“High gross inflows into regulation during times of regulatory intensity may reflect workers moving into [the] regulatory sector to get schooled in the new complexity,” the researchers write.
So, rather than joining the government to go easy on banks, the paper suggests workers may be coming to Washington to gain a better understanding of how regulation works — and then using that knowledge to land higher-paying private sector jobs.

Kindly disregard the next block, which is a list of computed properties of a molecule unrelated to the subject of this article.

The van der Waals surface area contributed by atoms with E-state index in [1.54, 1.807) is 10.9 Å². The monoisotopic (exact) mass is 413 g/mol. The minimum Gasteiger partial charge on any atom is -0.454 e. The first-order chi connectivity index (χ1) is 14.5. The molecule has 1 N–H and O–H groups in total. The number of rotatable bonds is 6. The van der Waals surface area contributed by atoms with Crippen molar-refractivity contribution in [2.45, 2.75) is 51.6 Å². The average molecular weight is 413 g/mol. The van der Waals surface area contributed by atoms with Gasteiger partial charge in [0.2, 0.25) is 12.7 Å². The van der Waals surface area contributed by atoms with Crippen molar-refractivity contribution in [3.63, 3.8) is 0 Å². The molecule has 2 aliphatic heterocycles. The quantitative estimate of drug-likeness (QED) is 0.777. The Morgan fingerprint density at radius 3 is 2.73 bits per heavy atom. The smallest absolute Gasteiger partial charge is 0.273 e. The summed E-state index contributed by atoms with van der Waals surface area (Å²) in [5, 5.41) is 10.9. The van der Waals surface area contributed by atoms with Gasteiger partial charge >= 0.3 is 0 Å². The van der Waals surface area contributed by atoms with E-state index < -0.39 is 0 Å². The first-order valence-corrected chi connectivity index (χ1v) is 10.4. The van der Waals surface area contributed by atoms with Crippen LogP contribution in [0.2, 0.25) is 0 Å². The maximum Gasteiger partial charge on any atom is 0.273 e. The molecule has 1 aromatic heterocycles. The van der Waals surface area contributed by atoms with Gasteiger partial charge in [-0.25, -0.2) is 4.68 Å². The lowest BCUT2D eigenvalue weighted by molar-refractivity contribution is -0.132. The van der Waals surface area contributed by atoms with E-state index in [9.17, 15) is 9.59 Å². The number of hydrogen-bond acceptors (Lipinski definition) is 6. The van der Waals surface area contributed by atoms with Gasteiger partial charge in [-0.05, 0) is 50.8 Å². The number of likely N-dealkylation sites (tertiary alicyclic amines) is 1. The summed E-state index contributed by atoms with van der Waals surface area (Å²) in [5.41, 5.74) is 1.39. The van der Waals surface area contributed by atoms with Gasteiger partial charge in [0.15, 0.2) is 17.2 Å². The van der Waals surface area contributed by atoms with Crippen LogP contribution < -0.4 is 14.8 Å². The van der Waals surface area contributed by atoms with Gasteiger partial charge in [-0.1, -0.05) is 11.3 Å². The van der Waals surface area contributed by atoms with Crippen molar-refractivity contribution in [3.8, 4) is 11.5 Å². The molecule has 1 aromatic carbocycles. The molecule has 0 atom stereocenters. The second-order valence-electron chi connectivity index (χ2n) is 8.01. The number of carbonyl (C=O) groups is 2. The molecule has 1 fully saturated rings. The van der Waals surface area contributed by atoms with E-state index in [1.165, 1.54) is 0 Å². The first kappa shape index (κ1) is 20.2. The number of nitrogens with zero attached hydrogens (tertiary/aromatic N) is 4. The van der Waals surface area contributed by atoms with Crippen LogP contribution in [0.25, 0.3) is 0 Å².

The paper also found regulators are having trouble retaining workers. About 64% of people that started working in regulation in 2008 stayed in those jobs for three years or more, the paper found. That compared to 88% for workers that began in 1988. And workers with higher education seem particularly inclined to leave, the paper said. (It also noted that “job flows” in and out of the regulatory sector were still smaller than in other parts of the labor market.)